With Halloween almost here and a new film version recently released Dracula is currently in the public consciousness. What better time, then, for a new tour of The Mark Bruce Company's adaptation, a dance performance that follows Bram Stoker's story but throws in a few original ideas to keep the whole thing fresh.
Friday, 17 October 2014
Wednesday, 15 October 2014
Finally, keep an eye on Islington Mill's goings on as it’s now back in operation and its event listings once again prove it to be a key creative hub in the Manchester area. The awesome 2 Bears (Hot Chip’s Joe Goddard and Raf Daddy) are set to play there on 29 October, followed by a big Halloween event promising ghost tours, film screenings and live music.
Monday, 13 October 2014
1956 Theatre’s Manchester repertory season begins with Little Women, adapted from Louisa May Alcott’s classic American novel following the rites of passage of four sisters - Meg, Jo, Beth and Amy - at the time of the American Civil War. This adaptation by Amy-Jane Ollies (who also plays the second eldest sister) and Nicole Garvin sees the action shift to World War 2 Britain, which enables some discussion about the girls’ places in the world, their entitlements and expectations, with Jo’s desire to study and write conflicting with Amy’s - the youngest - dreams of marrying someone rich.
Friday, 10 October 2014
Early One Morning, from writer Les Smith, tells the tale of a boy from Bolton who was shot for desertion during the first world war. Put like this it sounds simple, but beyond these bare facts lies a complicated and complex story... ...Private James Smith (Michael Shelford) is a broken soldier who can no longer cope with the constant bombardment of bombs, orders and trauma. In desperation he tries to walk back to Bolton only to be caught, courtmartialed and sentenced to be shot at dawn. His comrades are asked to organise and carry out the killing, causing them to question the morality and sanity of their situation. Meticulously researched and poignantly provoking, Smith's script - first performed in 1998 - cuts back and forth between Bolton and Passchendaele, providing a desperate glimpse of what life for a WW1 soldier was like.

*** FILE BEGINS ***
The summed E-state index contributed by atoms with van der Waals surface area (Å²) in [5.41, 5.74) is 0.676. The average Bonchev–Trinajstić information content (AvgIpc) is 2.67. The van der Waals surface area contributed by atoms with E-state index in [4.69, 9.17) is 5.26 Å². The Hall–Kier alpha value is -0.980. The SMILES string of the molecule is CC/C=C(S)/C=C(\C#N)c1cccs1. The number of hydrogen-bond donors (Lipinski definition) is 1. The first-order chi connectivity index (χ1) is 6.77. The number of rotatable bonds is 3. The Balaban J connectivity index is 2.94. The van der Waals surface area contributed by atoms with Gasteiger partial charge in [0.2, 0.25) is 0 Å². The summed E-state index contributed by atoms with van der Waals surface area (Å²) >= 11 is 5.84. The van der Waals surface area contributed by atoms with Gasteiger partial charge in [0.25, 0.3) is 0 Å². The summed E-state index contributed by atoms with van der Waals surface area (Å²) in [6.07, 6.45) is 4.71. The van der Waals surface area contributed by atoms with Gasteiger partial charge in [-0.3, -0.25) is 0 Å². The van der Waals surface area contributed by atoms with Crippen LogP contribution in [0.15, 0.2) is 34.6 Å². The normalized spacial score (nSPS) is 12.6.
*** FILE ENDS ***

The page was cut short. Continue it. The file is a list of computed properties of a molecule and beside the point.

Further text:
Words: Andrew Anderson
Images: Ian Tilton
Participatory theatre. Those two words can strike fear into even the most hardened drama devotees. But they needn't, as when it is done well it represents the best things about live performance: it is spontaneous, unpredictable, engaging and endearing. Sherlock Holmes: A Working Hypothesis, is a fine example of just why that is.
Tuesday, 7 October 2014
Colder Than Here, from writer Laura Wade, is the first production from What A Little Bird Told Me Theatre company. It's a tale of a family coming to terms with a problem that modern medical science had made: knowing - roughly - when you're going to die. Diagnosed with cancer and given a life expectancy of 6 to 9 months, Myra (Joyce Branagh) decides she wants to tie up loose ends and set her family up for when she is gone. However, she is the sun around which her family orbits, the one from whom they get much of the light in their lives. How will they cope once she is gone?
Monday, 29 September 2014
Friday, 26 September 2014
The premise of Compact Contacts is to stage six short plays, handpicked by Pull Your Finger Out productions, and stage them in the foyer of the Contact Theatre. Tonight, the foyer is crammed with people on benches and bar stools as well as a healthy amount of stragglers standing around the fringes all awaiting the first twitch of the curtain. The fifteen minute performances are staggered in groups of two before short intervals. This gives the audience a decent amount of time to digest what they have just seen before returning to the next batch with their sense of anticipation heightened. It is an inspired idea and one that works to great effect.
Wednesday, 24 September 2014
Set in the archaic beauty of Manchester’s Victoria Baths, Walter Meierjohann’s directorial debut with Romeo and Juliet for HOME’s site-specific season is a sight to behold. Situating the audience in the depths of one of the empty pools, the production successfully immerses them right from the outset with the two opposing families appearing intimidatingly above you from either side of the pool (in a moment somewhat reminiscent of Chicago's iconic Cell Block Tango).
Tuesday, 23 September 2014
Taking on Shakespeare is a herculean task in any nature, and taking it to the fringe scene is a bold and brave move. To deal with such caliber can be quite ambitious with the short rehearsals, small spaces and limited budgets of fringe. I for one have been hesitant as to whether it could be done; my past experience of fringe productions of Shakespeare have consisted of untamed onomatopoeia, embarrassing staging and such a thing as ‘Shitfaced Shakespeare’ – which in short (though I’m sure you’ve guessed) is a production of a Shakespeare play with one inebriated actor royally screwing it up. All of which was marketed as a contemporary niche.